Hobbies that have brought you joy

by Eszter Hargittai on December 28, 2020

(Are there hobbies that don’t bring joy?)

In this sixth installment of end-of-2020 positive notes, let’s talk about hobbies that have helped us get through this crazy year. I started the following a bit before the pandemic, but it proved to be the perfect distraction (except for those beginning months of global postal confusion).

A little less than a year ago, I signed up for two postcard exchange Web sites: Postcrossing and Postcard United. “Exchange” is not entirely the right word for it since you are sending postcards to people different from the ones sending you postcards so it’s exchange in a global sense, but not concerning the specific items. (In reality, on occasion such an exchange does happen, but it’s rare.) You might think the model wouldn’t work. After all, there is no direct incentive to sending out something nice since the person you are sending to is not the one sending you a card. Do people put any care into sending thoughtful cards then given that there is no obvious incentive to doing so? It turns out many do. On the user profile, it’s possible to signal what is of interest and many of the cards I’ve received (over 200 at this point) have addressed my stated likes such as cards (and stamps!) of turtles and modern and/or local art. Similarly, I try my best to send something the person has requested and have amassed quite a postcard collection to assist me in this.

With all the distancing that 2020 has involved, it’s been genuinely lovely to connect with people from across the globe. There are a great number of participants in East Asia, I’ve sent numerous cards to and received many cards from China, as well as Malaysia and Indonesia. The hobby seems to be very big in Germany and Russia as well. Some of this is just a numbers game (countries with large populations), but it doesn’t seem to be entirely about that. Of course, the activity comes with its set of costs not least of which is the postage and so this will pose constraints on who can participate. There are accounts in places like Germany with more than 10,000 cards sent and received, in such instances we’re talking some major financial investment in the hobby. Not that many other hobbies don’t come with costs, but I do find that interesting.

The sites put limits on how many cards you can have traveling at any one time, which can be a bit frustrating if you’re ready to jump in full speed, but is also realistic from the site’s perspective to establish that a new member is serious and will continue sending out cards. This is why one would end up joining more than one site, by the way, that way you can have more cards traveling at the same time (and thus also be receiving more).

Through this hobby, I’ve learned some interesting tidbits about philately around the globe. I was not aware, for example, of so-called maxicards (examples here through an image search). These are special issue stamps with corresponding cards with the stamp on the front side of the matching postcard. They tend to look wonderful and I’ve enjoyed getting a few from various corners of the globe. (If you have one to spare, I’m interested! As far as I can tell, neither the US nor Switzerland issues them these days so I haven’t been able to buy them for trade. Please correct me if I am wrong.)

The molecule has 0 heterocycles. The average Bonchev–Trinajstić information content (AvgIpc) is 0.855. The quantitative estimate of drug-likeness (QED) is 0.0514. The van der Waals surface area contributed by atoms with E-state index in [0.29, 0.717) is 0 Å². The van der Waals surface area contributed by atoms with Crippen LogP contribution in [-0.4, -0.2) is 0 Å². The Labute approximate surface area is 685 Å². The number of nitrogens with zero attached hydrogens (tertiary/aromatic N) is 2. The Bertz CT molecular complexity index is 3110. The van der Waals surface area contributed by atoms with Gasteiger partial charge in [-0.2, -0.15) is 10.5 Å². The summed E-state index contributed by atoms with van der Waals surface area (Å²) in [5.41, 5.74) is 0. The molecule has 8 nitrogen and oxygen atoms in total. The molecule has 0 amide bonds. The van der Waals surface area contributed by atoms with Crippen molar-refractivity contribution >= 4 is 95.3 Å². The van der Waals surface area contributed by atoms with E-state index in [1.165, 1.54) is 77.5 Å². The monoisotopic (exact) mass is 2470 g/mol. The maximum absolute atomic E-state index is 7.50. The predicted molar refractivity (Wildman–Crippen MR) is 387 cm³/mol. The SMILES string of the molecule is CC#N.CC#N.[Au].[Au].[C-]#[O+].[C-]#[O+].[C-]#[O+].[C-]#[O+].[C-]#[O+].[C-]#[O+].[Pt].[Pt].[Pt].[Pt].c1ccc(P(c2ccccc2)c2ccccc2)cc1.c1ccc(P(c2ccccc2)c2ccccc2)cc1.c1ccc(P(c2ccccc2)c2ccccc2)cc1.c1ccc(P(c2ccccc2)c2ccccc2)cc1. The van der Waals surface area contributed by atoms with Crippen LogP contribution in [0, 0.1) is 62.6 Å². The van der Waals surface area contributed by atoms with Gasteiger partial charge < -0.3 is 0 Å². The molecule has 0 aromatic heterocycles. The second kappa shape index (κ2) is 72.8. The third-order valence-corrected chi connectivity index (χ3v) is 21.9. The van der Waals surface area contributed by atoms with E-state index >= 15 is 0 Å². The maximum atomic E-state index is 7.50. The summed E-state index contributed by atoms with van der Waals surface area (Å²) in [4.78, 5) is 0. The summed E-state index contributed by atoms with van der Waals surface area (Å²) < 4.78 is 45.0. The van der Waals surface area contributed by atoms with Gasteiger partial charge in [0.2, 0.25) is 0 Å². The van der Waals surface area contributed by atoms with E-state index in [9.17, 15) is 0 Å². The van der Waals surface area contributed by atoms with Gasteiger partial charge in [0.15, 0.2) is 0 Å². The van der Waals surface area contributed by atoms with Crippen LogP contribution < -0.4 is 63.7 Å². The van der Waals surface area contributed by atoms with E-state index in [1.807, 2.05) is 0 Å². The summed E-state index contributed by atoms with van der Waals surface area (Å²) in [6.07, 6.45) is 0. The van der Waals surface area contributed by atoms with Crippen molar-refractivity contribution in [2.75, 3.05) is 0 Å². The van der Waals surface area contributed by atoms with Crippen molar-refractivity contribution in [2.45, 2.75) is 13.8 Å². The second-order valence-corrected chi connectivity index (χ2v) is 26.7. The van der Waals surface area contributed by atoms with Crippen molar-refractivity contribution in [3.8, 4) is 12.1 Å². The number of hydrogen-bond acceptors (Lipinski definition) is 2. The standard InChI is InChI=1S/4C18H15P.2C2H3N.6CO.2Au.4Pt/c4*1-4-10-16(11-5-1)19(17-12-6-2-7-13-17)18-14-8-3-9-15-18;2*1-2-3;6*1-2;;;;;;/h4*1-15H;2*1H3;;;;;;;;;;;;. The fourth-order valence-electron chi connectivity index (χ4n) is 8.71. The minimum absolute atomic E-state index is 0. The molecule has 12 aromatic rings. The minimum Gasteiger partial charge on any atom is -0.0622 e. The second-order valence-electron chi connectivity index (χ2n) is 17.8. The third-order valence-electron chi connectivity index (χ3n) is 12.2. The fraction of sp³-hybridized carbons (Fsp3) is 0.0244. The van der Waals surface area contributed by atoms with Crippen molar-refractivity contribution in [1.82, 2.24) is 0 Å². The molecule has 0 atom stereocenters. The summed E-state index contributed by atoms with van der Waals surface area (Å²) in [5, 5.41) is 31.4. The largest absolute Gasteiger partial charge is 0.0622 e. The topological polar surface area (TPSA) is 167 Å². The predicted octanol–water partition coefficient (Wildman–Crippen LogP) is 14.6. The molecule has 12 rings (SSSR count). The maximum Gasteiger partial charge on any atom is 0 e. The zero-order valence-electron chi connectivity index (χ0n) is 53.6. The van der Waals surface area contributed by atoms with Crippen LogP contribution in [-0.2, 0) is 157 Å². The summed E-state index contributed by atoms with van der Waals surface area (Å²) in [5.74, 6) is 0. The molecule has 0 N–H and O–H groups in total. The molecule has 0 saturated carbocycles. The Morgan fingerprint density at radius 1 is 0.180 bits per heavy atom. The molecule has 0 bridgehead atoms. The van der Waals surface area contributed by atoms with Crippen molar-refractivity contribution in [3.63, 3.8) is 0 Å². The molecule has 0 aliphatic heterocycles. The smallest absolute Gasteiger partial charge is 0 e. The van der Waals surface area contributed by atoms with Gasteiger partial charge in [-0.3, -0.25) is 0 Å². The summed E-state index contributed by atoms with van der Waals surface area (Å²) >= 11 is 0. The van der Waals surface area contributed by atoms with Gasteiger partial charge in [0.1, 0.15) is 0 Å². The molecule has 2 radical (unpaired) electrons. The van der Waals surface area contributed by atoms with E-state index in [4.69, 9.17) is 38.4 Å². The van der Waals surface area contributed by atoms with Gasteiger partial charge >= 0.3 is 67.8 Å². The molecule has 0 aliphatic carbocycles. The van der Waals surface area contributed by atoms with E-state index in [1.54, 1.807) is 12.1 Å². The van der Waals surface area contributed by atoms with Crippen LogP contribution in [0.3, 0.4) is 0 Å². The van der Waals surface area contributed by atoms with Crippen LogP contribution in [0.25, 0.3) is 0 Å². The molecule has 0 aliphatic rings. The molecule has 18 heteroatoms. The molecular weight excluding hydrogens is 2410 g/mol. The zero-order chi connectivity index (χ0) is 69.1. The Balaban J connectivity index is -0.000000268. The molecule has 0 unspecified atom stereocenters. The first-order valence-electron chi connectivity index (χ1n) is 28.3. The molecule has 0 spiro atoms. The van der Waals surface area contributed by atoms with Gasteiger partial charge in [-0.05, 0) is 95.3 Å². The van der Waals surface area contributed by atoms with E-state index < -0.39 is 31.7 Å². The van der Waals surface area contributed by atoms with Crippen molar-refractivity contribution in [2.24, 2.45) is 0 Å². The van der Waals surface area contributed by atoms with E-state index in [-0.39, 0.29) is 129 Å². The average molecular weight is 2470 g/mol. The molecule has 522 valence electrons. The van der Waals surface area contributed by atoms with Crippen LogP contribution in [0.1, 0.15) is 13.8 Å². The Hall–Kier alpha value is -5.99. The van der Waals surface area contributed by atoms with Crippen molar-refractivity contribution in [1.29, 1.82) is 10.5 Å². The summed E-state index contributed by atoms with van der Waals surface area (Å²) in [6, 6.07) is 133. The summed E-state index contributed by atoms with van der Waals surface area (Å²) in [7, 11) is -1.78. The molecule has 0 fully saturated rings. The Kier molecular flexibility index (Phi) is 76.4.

From social media I gather that lots of people picked up bread baking as a hobby this year. I skipped that as I don’t eat bread. Has anyone started new hobbies this year that have worked out well? (I realize some of the previous posts have covered some related topics and I will have a post dedicated specifically to book reading as well as art making, but feel free to post about those types of hobbies here as well.)



Collin Street 12.28.20 at 5:35 am

Taught myself the mandolin. Still not particularly good (tremulo and chords are beyond me and anything above open position dubious), but got good enough I’m comfortable saying “I can play the mandolin” without feeling I have to qualify it with “a bit” or “badly”.


Eszter Hargittai 12.28.20 at 3:28 pm

That’s awesome, CS!


oldster 12.28.20 at 9:53 pm

I don’t know whether there are hobbies that do not bring joy — perhaps what does not bring joy is no hobby — but there are certainly activities that look a lot like hobbies but bring their practitioners no joy.

Think of the joyless slot-machine operators who spend hours feeding coins into a machine. Little joy there.

I myself realized, a few years into retirement, that I was playing sudoku joylessly: grimly, relentlessly, with a quiet grinding energy that in my youth might have passed for frenzy, though overt frenzy is now far beyond my capacity. But there I was, hour after hour, keeping at it, without joy.

Should we call these activities something other than”hobbies”? “Tics”? “Obsessions”?

I don’t know. But if you ever find yourself sending off postcards and getting no joy in return, I hope that you will step back and let it go.


Eszter Hargittai 12.28.20 at 10:27 pm

I had sort of hoped someone would take me up on that question. :-) I will definitely stop when it brings me no joy. Indeed, in the spring I was too overwhelmed with shifting life to lockdown so didn’t do it for a while, but then it was a nice thing to get back to in the summer and have been enjoying it again since. As I have gotten older, I have gotten much better about moving on from things that are in the rubric of fun, but no longer bringing fun (or when the drama outweighs the fun). That’s why I stopped geocaching several years ago, for example, the local drama associated with it was not worth the benefits.


SamChevre 12.29.20 at 1:56 am

I was sort of vaguely thinking that I should learn to write more prettily, and that maybe if I was going to do so I should try a fountain pen, when I had the chance to buy a box of random stuff, including two fountain pens (and a cigar cutter, and two pair of buttonhole scissors, and some ornate ballpoint pens) for $20. Both were good-quality, WWII-era pens that needed some repairs, so I got the tools and supplies to repair them. Now I have a half-dozen fountain pens various family members owned to repair. And I’ve been working on pretty handwriting.

You can see the first one here; the other is a blue Parker 51 Vacumatic: https://www.fountainpennetwork.com/forum/topic/331108-what-waterman-pens-do-you-own-2018-2019-2020/?do=findComment&comment=4374429

I find it impressive to have a working pen that’s older than my parents.


MPAVictoria 12.29.20 at 2:15 am